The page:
Would You Step Up or Step Back In An Emergency?
Imagine is someone collapsed on the floor in front of you – what would you do? Would you step up and take responsibility, or would you succumb to the bystander effect?
Carrington Students Step Up
Back in 2011 Lisa White, at the time a Pharmacy Technology student at our San Leandro, CA, campus, was on her externship at a San Francisco medical center, when a patient started choking in the cafeteria. Lisa stepped in and saved a life. She was recognized at the hospital as a hero, though Lisa insisted she wasn’t; she said she just did what she felt she was supposed to as a health care worker.
In the summer of 2012, two Physical Therapist Assistant (PTA) program students from our Albuquerque, NM, campus used their knowledge to save two lives. One student recognized the symptoms of a heart attack in a relative; her education helped her recognize the signs, and refer her relative to the ER in time to prevent serious complications. The second incident occurred during a PTA student’s externship; a therapist was choking and she helped that person breathe again by performing the Heimlich Maneuver.
And last summer we shared the story of Lori Carpenter, a Vocational Nursing program graduate in Sacramento, who demonstrated the real-world value of her CPR (cardiopulmonary resuscitation) training by saving the life of a 3-year-old girl during a day-out at a lake.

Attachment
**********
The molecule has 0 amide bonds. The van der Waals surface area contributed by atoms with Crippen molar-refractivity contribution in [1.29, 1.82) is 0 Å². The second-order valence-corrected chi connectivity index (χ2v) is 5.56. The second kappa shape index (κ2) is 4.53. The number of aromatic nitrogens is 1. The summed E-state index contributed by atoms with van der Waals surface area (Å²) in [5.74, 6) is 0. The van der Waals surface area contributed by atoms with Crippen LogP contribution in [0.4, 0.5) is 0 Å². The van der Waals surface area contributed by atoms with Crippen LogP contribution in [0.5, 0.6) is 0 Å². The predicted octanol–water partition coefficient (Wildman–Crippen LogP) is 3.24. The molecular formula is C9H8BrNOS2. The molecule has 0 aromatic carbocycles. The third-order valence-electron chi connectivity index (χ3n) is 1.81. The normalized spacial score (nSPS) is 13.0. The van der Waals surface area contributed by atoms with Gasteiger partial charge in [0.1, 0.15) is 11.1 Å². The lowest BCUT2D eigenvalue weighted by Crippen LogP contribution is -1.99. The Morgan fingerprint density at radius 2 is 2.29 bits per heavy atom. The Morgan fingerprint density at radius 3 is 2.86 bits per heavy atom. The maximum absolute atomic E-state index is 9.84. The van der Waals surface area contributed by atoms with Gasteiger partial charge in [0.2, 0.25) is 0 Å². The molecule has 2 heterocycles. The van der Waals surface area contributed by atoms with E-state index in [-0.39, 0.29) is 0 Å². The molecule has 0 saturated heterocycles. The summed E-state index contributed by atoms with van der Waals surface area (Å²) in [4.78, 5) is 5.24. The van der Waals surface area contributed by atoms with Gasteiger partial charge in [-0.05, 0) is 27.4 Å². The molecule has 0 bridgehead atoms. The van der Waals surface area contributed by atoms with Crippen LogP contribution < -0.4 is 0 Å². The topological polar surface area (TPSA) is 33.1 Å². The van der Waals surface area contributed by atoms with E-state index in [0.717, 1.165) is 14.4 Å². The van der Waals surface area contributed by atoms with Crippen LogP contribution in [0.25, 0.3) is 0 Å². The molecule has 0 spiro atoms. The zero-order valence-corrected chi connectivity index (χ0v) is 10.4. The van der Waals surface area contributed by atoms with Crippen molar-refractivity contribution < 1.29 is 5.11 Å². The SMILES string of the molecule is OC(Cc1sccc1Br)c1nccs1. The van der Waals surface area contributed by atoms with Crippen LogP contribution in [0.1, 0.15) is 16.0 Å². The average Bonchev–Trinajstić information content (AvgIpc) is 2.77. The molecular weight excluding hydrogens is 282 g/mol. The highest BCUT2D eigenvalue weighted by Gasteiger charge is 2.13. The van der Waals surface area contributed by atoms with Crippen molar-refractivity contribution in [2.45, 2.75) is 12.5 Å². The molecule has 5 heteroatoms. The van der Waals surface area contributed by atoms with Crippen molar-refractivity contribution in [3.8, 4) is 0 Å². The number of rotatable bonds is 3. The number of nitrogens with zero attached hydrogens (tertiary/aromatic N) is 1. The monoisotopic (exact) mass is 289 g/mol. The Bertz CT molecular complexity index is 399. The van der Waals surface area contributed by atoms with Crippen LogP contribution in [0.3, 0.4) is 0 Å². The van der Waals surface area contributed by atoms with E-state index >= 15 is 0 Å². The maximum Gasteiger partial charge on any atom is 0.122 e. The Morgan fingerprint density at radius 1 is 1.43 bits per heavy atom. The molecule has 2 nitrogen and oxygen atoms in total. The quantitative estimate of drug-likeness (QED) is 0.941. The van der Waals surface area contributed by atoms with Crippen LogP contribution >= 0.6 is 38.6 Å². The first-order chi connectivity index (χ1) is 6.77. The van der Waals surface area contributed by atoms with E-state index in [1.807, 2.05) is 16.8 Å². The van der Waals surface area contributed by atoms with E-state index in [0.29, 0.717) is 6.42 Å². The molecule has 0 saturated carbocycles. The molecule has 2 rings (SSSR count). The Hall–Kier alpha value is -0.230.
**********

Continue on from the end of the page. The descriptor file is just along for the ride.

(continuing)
These four scary, all too real and all too common, incidents demonstrate how important having the right training can be, no matter what your health care discipline. They also show how important it is to step up, not back, when there’s a life at stake.
Get Your CPR Certification
Our recent blog post – CPR 101 – shared some important tips on how to perform CPR. If you haven’t read it yet, do so now and consider getting your CPR certification, no matter what your discipline. Even knowing the basics of CPR could potentially help you save a life if there’s no one nearby with certification when an emergency arises.
When CPR is properly executed, it can save someone after a heart attack or after a near-drowning. As this infographic shows, when properly executed, it could even help you save the life of your pet.
Don’t Fall Victim To The Bystander Effect
The term “Bystander Effect” is a well documented sociological occurrence. It has been observed in tests and real-world situations that the greater the number of people present, the less likely someone is to help another in distress. When an emergency situation occurs, observers are more likely to take action if there are few or no other witnesses. Why does this happen?
There are two major contributing factors. First, when others are around, there’s always the belief that someone else will step up – it’s called diffusion of responsibility. The fact that there are other people around means that you don’t feel the pressure or the responsibility to act.
The second reason is the need most of us have as humans to behave in socially acceptable ways. If others don’t act or react, we assume that a response is not needed or not appropriate…because surely someone else would have got involved if there really was a problem.
Every emergency situation is unique; if there’s a licensed physician or registered nurse nearby, then they should take the lead while someone calls 9-1-1. But if you have your CPR certification, or at the very least a basic understanding of life-saving techniques, don’t stand by and watch when you could help. Step up and save a life like Lori, Lisa and other Carrington students have before you.